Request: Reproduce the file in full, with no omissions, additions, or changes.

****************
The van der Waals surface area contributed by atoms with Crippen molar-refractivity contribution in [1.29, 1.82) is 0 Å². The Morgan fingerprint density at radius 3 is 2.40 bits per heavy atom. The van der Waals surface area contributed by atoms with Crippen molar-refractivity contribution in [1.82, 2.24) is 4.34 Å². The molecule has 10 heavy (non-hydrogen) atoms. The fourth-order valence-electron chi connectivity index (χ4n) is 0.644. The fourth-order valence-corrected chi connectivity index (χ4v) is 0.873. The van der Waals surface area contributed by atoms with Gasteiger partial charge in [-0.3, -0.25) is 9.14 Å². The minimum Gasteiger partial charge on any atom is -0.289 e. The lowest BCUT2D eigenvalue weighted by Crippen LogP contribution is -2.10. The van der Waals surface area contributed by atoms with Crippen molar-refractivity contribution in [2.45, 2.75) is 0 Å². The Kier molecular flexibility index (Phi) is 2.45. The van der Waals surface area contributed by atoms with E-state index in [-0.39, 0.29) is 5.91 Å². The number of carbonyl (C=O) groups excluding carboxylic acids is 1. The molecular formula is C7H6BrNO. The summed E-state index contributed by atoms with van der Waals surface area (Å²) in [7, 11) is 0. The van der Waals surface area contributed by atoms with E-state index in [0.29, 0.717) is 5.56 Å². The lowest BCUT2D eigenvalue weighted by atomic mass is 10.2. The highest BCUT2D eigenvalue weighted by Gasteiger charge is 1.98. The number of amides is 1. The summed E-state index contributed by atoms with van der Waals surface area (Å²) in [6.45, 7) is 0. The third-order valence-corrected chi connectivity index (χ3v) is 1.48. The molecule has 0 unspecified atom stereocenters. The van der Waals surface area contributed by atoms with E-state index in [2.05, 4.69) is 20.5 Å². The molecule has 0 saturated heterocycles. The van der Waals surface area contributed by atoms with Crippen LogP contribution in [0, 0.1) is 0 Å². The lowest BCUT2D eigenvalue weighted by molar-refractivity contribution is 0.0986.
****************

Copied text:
The van der Waals surface area contributed by atoms with Crippen molar-refractivity contribution in [1.29, 1.82) is 0 Å². The Morgan fingerprint density at radius 3 is 2.40 bits per heavy atom. The van der Waals surface area contributed by atoms with Crippen molar-refractivity contribution in [1.82, 2.24) is 4.34 Å². The molecule has 10 heavy (non-hydrogen) atoms. The fourth-order valence-electron chi connectivity index (χ4n) is 0.644. The fourth-order valence-corrected chi connectivity index (χ4v) is 0.873. The van der Waals surface area contributed by atoms with Gasteiger partial charge in [-0.3, -0.25) is 9.14 Å². The minimum Gasteiger partial charge on any atom is -0.289 e. The lowest BCUT2D eigenvalue weighted by Crippen LogP contribution is -2.10. The van der Waals surface area contributed by atoms with Crippen molar-refractivity contribution in [2.45, 2.75) is 0 Å². The Kier molecular flexibility index (Phi) is 2.45. The van der Waals surface area contributed by atoms with E-state index in [-0.39, 0.29) is 5.91 Å². The number of carbonyl (C=O) groups excluding carboxylic acids is 1. The molecular formula is C7H6BrNO. The summed E-state index contributed by atoms with van der Waals surface area (Å²) in [7, 11) is 0. The van der Waals surface area contributed by atoms with E-state index in [0.29, 0.717) is 5.56 Å². The lowest BCUT2D eigenvalue weighted by atomic mass is 10.2. The highest BCUT2D eigenvalue weighted by Gasteiger charge is 1.98. The number of amides is 1. The summed E-state index contributed by atoms with van der Waals surface area (Å²) in [6.45, 7) is 0. The third-order valence-corrected chi connectivity index (χ3v) is 1.48. The molecule has 0 unspecified atom stereocenters. The van der Waals surface area contributed by atoms with E-state index in [2.05, 4.69) is 20.5 Å². The molecule has 0 saturated heterocycles. The van der Waals surface area contributed by atoms with Crippen LogP contribution in [0, 0.1) is 0 Å². The lowest BCUT2D eigenvalue weighted by molar-refractivity contribution is 0.0986.